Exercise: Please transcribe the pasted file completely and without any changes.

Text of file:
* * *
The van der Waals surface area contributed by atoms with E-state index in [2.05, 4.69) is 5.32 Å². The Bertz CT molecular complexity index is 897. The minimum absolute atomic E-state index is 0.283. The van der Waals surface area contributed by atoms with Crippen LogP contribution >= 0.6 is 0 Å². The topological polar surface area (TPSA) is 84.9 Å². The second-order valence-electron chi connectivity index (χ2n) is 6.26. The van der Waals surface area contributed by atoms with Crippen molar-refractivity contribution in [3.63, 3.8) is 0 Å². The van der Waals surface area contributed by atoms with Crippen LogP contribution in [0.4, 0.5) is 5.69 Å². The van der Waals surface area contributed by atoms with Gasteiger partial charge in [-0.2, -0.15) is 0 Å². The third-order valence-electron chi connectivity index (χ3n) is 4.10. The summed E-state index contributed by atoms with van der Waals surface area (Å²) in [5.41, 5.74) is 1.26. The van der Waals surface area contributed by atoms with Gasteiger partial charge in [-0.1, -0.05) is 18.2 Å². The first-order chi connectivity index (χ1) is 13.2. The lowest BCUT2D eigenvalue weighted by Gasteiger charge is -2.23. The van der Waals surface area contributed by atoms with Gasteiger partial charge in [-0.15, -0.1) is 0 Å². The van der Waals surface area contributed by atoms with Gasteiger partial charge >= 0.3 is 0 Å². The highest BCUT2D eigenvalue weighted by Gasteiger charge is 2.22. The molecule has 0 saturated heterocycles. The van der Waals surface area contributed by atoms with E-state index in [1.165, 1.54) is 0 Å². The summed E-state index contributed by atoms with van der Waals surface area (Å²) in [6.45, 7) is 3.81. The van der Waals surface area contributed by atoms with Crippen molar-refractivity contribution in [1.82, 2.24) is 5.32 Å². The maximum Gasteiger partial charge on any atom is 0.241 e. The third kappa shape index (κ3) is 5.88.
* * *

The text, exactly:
The van der Waals surface area contributed by atoms with E-state index in [2.05, 4.69) is 5.32 Å². The Bertz CT molecular complexity index is 897. The minimum absolute atomic E-state index is 0.283. The van der Waals surface area contributed by atoms with Crippen LogP contribution >= 0.6 is 0 Å². The topological polar surface area (TPSA) is 84.9 Å². The second-order valence-electron chi connectivity index (χ2n) is 6.26. The van der Waals surface area contributed by atoms with Crippen molar-refractivity contribution in [3.63, 3.8) is 0 Å². The van der Waals surface area contributed by atoms with Crippen LogP contribution in [0.4, 0.5) is 5.69 Å². The van der Waals surface area contributed by atoms with Gasteiger partial charge in [-0.2, -0.15) is 0 Å². The third-order valence-electron chi connectivity index (χ3n) is 4.10. The summed E-state index contributed by atoms with van der Waals surface area (Å²) in [5.41, 5.74) is 1.26. The van der Waals surface area contributed by atoms with Gasteiger partial charge in [-0.1, -0.05) is 18.2 Å². The first-order chi connectivity index (χ1) is 13.2. The lowest BCUT2D eigenvalue weighted by Gasteiger charge is -2.23. The van der Waals surface area contributed by atoms with Gasteiger partial charge in [-0.15, -0.1) is 0 Å². The van der Waals surface area contributed by atoms with Gasteiger partial charge >= 0.3 is 0 Å². The highest BCUT2D eigenvalue weighted by Gasteiger charge is 2.22. The molecule has 0 saturated heterocycles. The van der Waals surface area contributed by atoms with E-state index in [1.165, 1.54) is 0 Å². The summed E-state index contributed by atoms with van der Waals surface area (Å²) in [6.45, 7) is 3.81. The van der Waals surface area contributed by atoms with Crippen molar-refractivity contribution in [1.82, 2.24) is 5.32 Å². The maximum Gasteiger partial charge on any atom is 0.241 e. The third kappa shape index (κ3) is 5.88.